How To: Planning an elm app before jumping into code?

Dear Elm community

Being fairly new to Elm, I’d like hear your approach to planning an Elm front end.
Let’s assume that we have at least a wire-frame or a mock-up of the application we want to implement.

Do you have any tips or best practices on how to plan your Elm application before jumping into code?

Do you draw some diagrams or flow charts or do you write down all the models, sub models, messages?

Would be grateful to hear of your experiences, especially for the inexperienced elm developer.

Thanks

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Nice question - here is the approach that I take.

I grab a piece of paper and draw a state machine representing the possible states of the UI and possible ways the user can be allowed to move between them. The states consist of labels circled on the page, and the transitions as arrows between them. I definitely prefer this to be a pen and paper exercise and not done on a screen, simply because it is so much faster to do it that way.

I will typically iterate this 2 or 3 times before I get it right. As the sketches improve in quality I will also begin to flesh out the data model that each state needs, just writing field names and types next to each state. I will also add some more details to the transitions, name of the event and any associated data model and so on.

Once I have got that far, its a quick and fairly mechanical job to turn that into a Model, Msg and update function. Then I can start on building a view on top of that foundation.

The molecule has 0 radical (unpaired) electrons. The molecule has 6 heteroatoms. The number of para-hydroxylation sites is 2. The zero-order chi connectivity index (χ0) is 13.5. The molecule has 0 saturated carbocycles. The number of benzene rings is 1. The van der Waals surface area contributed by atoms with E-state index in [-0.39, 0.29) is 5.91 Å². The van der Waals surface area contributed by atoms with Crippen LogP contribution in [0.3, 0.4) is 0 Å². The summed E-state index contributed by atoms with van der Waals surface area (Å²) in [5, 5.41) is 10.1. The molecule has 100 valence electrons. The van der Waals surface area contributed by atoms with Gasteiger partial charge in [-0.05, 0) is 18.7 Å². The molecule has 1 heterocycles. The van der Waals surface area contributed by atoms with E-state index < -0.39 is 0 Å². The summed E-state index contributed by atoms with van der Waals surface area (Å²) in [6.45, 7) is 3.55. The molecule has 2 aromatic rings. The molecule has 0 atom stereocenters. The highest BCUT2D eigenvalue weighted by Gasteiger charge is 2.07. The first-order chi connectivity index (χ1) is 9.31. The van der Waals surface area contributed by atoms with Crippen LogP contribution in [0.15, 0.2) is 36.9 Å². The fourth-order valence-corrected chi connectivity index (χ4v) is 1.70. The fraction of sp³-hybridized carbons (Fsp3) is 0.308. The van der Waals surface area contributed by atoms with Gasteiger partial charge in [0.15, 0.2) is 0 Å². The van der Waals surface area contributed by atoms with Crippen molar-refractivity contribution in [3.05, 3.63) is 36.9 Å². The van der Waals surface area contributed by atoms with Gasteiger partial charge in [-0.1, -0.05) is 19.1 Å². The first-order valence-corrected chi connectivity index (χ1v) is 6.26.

At some point I would quite like to put a short talk on this together, and I did include it in an introductory talk on Elm that I gave. From that I have a sketch of a vending machine that I can share to illustrate this. Although this particular one was done on Inkscape, it is a direct copy of my first pen and paper sketch:

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I use the elements of user experience as a guideline. I try to understand what are the data structures involved and what is the functionality that will be available. After that I move to site structure then to layout.

In the latest adaptation of this pattern I have a Data folder holding all the business objects, a Pages folder holding all the pages and a Ui folder holding all the user interface views. I usually have Api.elm, Route.elm, Ports.elm, Main.elm and a Common.elm that would hold a bunch of helpers. If the API is complex enough, it can become a folder with its own modules.

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I usually don’t plan all the small details of an application up front. Certainly not listing all the messages and sub-models.

If I’m planning on the scope of a whole application, I’m thinking more at the product/design level. What problem is the application solving? What interactions does the app need to facilitate to solve those problems? What pages does the app need to create those interactions?

For the actual implementation details, I tend to take an iterative development approach. Elm’s compiler makes this particularly easy because it has my back when I make changes. Even big architectural things like “how are we going to structure pages?” and “how are we going to share layout code?” can start out dead simple and then evolve over time.

I do most of my planning is when I’m introducing types. This is where I do a lot of data modeling. I take time to understand what I’m modeling and try to make sure the type reflects that. In particular, I try to make impossible states impossible.

This can also be an iterative process. For example, I was working with our designer to build a filterable-dropdown input to choose a value from a giant list on the server. He’d built some mockups of the open and closed states. Based on some back and forth, we added a few more states. As I started implementing things in Elm, the type system started to push back against me and I realized we needed to handle loading, invalid, and network failure cases (yay type system! :tada: )

I went back to our designer and we discussed how to handle these states. After a few rounds of this, his mockup ended up kind of like @rupert’s state machine diagram:

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